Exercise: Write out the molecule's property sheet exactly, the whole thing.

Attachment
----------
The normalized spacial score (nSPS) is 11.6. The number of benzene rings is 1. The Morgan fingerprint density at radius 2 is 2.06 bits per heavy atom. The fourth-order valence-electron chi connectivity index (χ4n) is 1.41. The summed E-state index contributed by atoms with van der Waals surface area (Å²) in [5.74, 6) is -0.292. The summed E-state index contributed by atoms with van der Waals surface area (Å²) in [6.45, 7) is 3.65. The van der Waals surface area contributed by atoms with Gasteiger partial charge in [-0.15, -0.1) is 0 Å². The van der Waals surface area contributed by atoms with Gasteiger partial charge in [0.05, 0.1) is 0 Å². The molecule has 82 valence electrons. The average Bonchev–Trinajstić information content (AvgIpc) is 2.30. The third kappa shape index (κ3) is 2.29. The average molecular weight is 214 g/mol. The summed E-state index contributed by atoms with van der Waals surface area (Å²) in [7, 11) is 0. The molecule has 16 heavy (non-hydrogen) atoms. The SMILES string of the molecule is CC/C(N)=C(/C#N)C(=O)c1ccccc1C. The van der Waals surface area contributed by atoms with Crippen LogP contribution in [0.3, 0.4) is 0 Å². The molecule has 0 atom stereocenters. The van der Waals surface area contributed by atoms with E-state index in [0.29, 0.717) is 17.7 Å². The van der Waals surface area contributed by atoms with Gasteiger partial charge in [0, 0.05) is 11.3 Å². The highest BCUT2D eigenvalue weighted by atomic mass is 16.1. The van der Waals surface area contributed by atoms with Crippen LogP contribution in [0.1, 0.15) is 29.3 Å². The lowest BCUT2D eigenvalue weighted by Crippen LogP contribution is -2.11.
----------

The normalized spacial score (nSPS) is 11.6. The number of benzene rings is 1. The Morgan fingerprint density at radius 2 is 2.06 bits per heavy atom. The fourth-order valence-electron chi connectivity index (χ4n) is 1.41. The summed E-state index contributed by atoms with van der Waals surface area (Å²) in [5.74, 6) is -0.292. The summed E-state index contributed by atoms with van der Waals surface area (Å²) in [6.45, 7) is 3.65. The van der Waals surface area contributed by atoms with Gasteiger partial charge in [-0.15, -0.1) is 0 Å². The van der Waals surface area contributed by atoms with Gasteiger partial charge in [0.05, 0.1) is 0 Å². The molecule has 82 valence electrons. The average Bonchev–Trinajstić information content (AvgIpc) is 2.30. The third kappa shape index (κ3) is 2.29. The average molecular weight is 214 g/mol. The summed E-state index contributed by atoms with van der Waals surface area (Å²) in [7, 11) is 0. The molecule has 16 heavy (non-hydrogen) atoms. The SMILES string of the molecule is CC/C(N)=C(/C#N)C(=O)c1ccccc1C. The van der Waals surface area contributed by atoms with Crippen LogP contribution in [0.3, 0.4) is 0 Å². The molecule has 0 atom stereocenters. The van der Waals surface area contributed by atoms with E-state index in [0.29, 0.717) is 17.7 Å². The van der Waals surface area contributed by atoms with Gasteiger partial charge in [0, 0.05) is 11.3 Å². The highest BCUT2D eigenvalue weighted by atomic mass is 16.1. The van der Waals surface area contributed by atoms with Crippen LogP contribution in [0.1, 0.15) is 29.3 Å². The lowest BCUT2D eigenvalue weighted by Crippen LogP contribution is -2.11.